ahr’s disease (FD) is a rare, degenerative, neurological condition characterized by idiopathic calcification of the basal ganglia. This condition has been known since the middle 1800s. The clinical manifestations of Fahr’s disease vary. One definition proposed by Trautner et al., 1988 requires bilateral calcifications with neuropsychiatric and extrapyramidal disorders with normal calcium and phosphorus metabolism. Bealle et al., 1989 gave another definition which had seizures, rigidity, and dementia with characteristic calcification of the basal ganglia. Flint and Goldstein, 1992 opined that radiologists may view basal ganglia calcification (BGC) as an incidental finding so clinical findings associated with Fahr’s disease are important. According to Rasmussen et al. (1991) before age 50 incidental discovery of BGC merits diagnostic investigation. The course of Fahr’s disease is progressive as reported by Nishiyama et al., 1991. In adult-onset FD, calcium deposition generally begins in the third decade of life, with neurological deterioration two decades later as reported by Manyam et al., 1992, but BGC can also occur in pediatric populations.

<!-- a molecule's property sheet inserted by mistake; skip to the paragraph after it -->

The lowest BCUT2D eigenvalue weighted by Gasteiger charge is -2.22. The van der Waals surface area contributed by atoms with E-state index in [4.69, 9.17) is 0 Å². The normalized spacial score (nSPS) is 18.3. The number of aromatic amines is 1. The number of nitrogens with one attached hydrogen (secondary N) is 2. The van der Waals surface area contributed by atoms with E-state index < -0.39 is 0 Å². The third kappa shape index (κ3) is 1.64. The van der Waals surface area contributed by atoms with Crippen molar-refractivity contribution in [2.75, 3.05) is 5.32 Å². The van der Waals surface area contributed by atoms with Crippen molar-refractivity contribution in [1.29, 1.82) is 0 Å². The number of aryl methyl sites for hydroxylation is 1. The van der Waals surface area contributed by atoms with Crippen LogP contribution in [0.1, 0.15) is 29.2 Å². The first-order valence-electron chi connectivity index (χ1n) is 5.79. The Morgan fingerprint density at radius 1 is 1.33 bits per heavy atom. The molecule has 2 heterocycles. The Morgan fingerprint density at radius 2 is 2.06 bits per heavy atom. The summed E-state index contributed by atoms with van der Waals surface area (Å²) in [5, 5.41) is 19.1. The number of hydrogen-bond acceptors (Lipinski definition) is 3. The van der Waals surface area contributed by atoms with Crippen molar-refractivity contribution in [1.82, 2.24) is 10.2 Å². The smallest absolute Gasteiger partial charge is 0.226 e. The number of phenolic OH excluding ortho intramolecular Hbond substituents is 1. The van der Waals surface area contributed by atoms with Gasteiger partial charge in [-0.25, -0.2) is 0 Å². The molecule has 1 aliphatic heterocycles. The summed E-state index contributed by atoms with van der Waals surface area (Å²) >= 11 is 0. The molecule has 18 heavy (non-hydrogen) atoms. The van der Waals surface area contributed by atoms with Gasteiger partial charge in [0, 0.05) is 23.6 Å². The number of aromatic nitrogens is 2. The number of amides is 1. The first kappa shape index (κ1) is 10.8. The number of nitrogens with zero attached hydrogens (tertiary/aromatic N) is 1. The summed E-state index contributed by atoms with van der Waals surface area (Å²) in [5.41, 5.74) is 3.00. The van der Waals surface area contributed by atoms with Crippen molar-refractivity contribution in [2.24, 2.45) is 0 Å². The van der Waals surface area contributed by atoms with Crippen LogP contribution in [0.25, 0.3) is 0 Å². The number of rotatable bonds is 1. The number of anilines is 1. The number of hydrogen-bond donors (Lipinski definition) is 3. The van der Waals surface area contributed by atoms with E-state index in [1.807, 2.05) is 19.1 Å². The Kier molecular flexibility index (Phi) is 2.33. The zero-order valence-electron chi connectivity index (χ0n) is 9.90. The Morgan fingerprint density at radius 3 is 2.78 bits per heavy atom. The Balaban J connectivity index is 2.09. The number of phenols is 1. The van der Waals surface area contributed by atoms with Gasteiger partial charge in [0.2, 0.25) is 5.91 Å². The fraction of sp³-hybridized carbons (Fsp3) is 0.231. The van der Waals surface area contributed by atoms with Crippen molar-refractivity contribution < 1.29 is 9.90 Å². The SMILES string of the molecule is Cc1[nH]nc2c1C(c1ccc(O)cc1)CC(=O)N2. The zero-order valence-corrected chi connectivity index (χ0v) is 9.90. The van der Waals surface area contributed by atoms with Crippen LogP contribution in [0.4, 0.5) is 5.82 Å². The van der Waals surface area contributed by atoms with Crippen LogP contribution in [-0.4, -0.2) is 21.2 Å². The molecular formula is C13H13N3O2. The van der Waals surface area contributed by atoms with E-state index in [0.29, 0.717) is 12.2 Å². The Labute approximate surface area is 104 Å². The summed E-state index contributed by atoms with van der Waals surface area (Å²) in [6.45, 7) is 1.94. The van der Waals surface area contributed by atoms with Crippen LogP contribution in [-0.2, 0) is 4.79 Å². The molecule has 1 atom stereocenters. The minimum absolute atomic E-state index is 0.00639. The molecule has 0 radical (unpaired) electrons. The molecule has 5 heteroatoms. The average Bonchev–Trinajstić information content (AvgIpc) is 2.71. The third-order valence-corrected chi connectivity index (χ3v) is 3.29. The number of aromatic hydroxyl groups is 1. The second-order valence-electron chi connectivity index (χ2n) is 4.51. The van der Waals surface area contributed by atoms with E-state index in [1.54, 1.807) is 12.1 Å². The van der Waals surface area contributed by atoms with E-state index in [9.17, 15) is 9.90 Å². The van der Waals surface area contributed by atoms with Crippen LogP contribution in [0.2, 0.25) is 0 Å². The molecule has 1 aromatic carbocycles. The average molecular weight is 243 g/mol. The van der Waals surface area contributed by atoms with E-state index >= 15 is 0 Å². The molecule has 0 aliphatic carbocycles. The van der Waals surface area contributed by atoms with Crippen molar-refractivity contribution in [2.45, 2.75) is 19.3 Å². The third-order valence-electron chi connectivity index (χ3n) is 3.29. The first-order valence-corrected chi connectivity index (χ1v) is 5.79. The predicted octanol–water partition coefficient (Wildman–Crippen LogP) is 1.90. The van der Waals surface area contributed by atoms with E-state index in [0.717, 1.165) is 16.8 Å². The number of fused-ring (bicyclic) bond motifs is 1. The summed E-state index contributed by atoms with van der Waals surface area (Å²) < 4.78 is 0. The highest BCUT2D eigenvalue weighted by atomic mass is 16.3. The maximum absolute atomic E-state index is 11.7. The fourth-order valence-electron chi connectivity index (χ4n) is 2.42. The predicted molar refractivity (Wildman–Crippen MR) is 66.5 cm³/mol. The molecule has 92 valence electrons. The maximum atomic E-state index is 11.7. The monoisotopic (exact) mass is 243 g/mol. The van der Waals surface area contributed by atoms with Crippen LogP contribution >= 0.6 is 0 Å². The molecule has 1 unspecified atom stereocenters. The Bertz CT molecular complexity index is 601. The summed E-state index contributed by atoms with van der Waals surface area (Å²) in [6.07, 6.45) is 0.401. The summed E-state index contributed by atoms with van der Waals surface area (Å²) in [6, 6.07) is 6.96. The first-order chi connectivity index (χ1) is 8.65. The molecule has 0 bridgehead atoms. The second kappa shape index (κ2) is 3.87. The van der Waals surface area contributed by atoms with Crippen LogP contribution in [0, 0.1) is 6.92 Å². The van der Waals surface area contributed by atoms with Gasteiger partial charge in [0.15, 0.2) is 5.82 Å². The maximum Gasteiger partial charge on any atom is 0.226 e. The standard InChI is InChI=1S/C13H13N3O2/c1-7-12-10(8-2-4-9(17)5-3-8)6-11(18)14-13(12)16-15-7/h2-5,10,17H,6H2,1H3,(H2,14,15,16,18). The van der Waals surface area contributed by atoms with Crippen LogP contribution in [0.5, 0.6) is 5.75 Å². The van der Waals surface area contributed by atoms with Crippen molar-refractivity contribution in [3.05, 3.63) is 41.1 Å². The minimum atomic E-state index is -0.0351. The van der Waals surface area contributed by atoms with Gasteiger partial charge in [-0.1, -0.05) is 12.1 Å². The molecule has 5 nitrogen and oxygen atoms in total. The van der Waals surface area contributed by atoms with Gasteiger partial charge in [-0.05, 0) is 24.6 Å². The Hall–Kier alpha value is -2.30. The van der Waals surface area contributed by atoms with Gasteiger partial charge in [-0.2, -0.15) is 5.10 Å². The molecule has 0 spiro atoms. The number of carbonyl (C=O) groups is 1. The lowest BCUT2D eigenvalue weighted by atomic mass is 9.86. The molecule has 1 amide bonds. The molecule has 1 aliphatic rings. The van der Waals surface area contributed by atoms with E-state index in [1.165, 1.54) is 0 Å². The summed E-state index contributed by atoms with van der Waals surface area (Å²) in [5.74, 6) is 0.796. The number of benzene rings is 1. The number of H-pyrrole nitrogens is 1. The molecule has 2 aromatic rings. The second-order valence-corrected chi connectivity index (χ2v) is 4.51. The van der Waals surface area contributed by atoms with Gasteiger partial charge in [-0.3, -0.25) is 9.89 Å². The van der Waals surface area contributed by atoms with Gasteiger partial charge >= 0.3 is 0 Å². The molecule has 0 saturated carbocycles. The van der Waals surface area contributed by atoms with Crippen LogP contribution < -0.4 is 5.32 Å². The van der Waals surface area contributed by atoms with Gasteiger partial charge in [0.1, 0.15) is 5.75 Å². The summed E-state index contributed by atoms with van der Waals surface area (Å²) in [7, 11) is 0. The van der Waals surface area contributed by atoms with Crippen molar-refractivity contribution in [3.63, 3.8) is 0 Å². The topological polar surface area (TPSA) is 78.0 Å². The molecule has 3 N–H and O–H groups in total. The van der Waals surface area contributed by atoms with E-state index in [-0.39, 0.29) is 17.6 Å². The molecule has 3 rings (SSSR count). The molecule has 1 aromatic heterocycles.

The basal ganglia and dentate nucleus are the most common site of involvement and most cases present with extra pyramidal symptoms. This disease is mostly associated with a phosphocalcic metabolism disorder, especially to hypoparathyroidism. Defective iron transport and free radical production may damage tissue, initiating calcification. (Beall et al, 1989)In adult-onset FD, calcium deposition generally begins in the third decade of life, with neurological deterioration two decades later, (Manyam et al, 1992) Reduced blood flow to calcified regions correlates with clinical signs. (Uygur et al, 1995) Symptoms develop when the deposits accumulate, including progressive deterioration of mental function, loss of previous motor development, spastic paralysis, and athetosis. In addition, optic atrophy may occur. About 40% of patients with basal ganglia calcification present initially with psychiatric features (Konig, 1989). Cognitive, psychotic, and mood disorders are common. Symptomatic features may change over time. More extensive calcification and subarachnoid space dilatation are known to correlate with the presence of psychiatric manifestations (Konig et al, 1989).